Every February, many Manitobans bundle up in their parkas, mittens and touques, don a ceinture fléchée and brave the cold to celebrate a 10 day event called Festival du Voyageur. The Festival is a province wide party celebrating the French-Canadian heritage + culture that so many Manitobans share. The festival is based upon the time of voyageurs and the fur trade here on the Canadian prairies.
A lot of the festivities take place in an old fort called Fort Gibraltar in St.Boniface, Manitoba. During the day, you can enjoy a variety of activities such as snow shoeing, sledding, sleigh rides, building a quinzee, and sampling some frozen maple syrup at the Cabane à sucre. Mmm! You can do some shopping in the souvenirs tent, watch a variety of re-enactments of the voyageur lifestyle (fur trading, black smithing etc), and view the many incredible snow sculptures inside the festival grounds. Actually, sculptors from around the globe come to Festival to compete! Some of them are quite amazing. You can even check out the ice bar where they serve Caribou (a delicious wine with whiskey) in ice glasses. Be careful though and drink it slowly. Last time I got a little tipsy unintentionally! *hah*
In the evening, the different heated tents on the festival grounds are filled with people enjoying fantastic, live, local music. There’s something about French-Canadian music that gets everyone dancing. Perhaps it’s the fiddle? Or a little too much Caribou? *hehe* Such a fun energy! After a whole day of excitement, you can enjoy a delicious French-Canadian meal of pea soup, bannock, tourtière, tarte à sucre (sugar pie) and maple fudge.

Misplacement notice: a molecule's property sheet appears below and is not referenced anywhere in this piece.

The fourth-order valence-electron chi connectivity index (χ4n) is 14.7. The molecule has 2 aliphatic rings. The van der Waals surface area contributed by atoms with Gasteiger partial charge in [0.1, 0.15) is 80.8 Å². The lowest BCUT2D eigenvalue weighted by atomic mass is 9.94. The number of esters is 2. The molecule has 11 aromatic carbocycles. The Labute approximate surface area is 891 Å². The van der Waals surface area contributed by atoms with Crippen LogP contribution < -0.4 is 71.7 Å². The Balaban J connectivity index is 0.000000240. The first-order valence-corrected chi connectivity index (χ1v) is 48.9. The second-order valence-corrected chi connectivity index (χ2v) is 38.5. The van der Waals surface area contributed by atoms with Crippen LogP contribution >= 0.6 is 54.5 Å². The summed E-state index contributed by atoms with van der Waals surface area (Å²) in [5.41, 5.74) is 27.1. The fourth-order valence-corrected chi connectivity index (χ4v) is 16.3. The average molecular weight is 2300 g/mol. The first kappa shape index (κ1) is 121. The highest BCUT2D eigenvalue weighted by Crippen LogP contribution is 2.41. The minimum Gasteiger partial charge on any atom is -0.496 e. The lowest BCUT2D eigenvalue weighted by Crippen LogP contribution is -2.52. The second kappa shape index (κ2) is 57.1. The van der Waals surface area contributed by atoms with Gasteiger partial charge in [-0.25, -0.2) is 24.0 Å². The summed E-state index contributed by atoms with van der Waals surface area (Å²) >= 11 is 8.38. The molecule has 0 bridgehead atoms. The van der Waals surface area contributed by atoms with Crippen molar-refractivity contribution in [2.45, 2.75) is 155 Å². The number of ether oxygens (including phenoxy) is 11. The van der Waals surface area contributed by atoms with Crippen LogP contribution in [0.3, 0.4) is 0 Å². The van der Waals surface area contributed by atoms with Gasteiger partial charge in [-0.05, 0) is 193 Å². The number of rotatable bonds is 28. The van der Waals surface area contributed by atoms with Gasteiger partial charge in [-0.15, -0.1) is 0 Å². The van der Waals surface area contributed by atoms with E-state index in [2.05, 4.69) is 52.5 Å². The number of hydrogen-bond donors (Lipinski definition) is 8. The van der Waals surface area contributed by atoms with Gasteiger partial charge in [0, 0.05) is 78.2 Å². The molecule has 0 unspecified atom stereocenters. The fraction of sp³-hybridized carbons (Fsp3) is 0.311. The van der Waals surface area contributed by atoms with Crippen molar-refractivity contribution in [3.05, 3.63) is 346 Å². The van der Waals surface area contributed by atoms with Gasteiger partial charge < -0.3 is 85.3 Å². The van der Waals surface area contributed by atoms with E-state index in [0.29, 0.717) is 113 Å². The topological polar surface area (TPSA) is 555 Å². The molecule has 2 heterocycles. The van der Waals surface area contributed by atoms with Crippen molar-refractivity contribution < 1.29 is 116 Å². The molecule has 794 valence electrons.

As a kid, I loved having dinner at Festival du Voyageur. But, since I became a vegetarian 16 years ago, I’ve been out of luck, as most of the food contains meat. So, in honour of Festival du Voyageur this year, I decided to re-create the traditional French-Canadian dishes found at the Festival, but make them vegetarian (and vegan!)
First up, a delicious split pea soup which normally is slow-cooked with an entire ham hock. In order to retain the smokey flavour of a traditional split pea soup, I fried some vegetarian bacon (maple smoked bacon) with some onion and garlic. These flavours created the perfect base for this soup – so much so, that it tasted exactly like the traditional split pea soup I loved as a kid. It was love at first bite.
- 4 large slices of vegetarian bacon*
- 2 tablespoons of canola oil
- 1 small onion chopped
- 2 cloves of garlic, minced
- 3 carrots, peeled and diced
- 4 stalks of celery, diced
- 1 and 3/4 cups of yellow split peas
- 1 teaspoon of dried thyme
- 2 bay leaves
- 8 cups of reduced sodium vegetable stock
- salt and pepper to taste
Note: I used maple smoked tempeh bacon and it worked great
1. In a large saucepan, heat 2 tablespoons of canola oil over medium-high heat. Add the vegetarian bacon and onion. Sauté until the onion is translucent and the bacon is crisp (about 5 minutes). Add the garlic, chopped carrot and celery and sauté another 5 minutes.
2. Stir in the split peas, bay leaves, thyme, salt and pepper. Add 8 cups of reduced sodium vegetable stock. Bring soup to a boil, cover, then reduce heat and simmer for 1 and 1/2 hours (or until the split peas are very soft and soup has thickened). Note: Stir the soup every so often to prevent burning.
3. Remove the bay leaves. Break up the split peas with the back of a wooden spoon. For a smooth soup, purée with a hand immersion blender. Season with salt and pepper to taste.
Serve with a crusty piece of bread or a slice of bannock.
Yield: 6 servings
Source: adapted from Canadian Living Magazine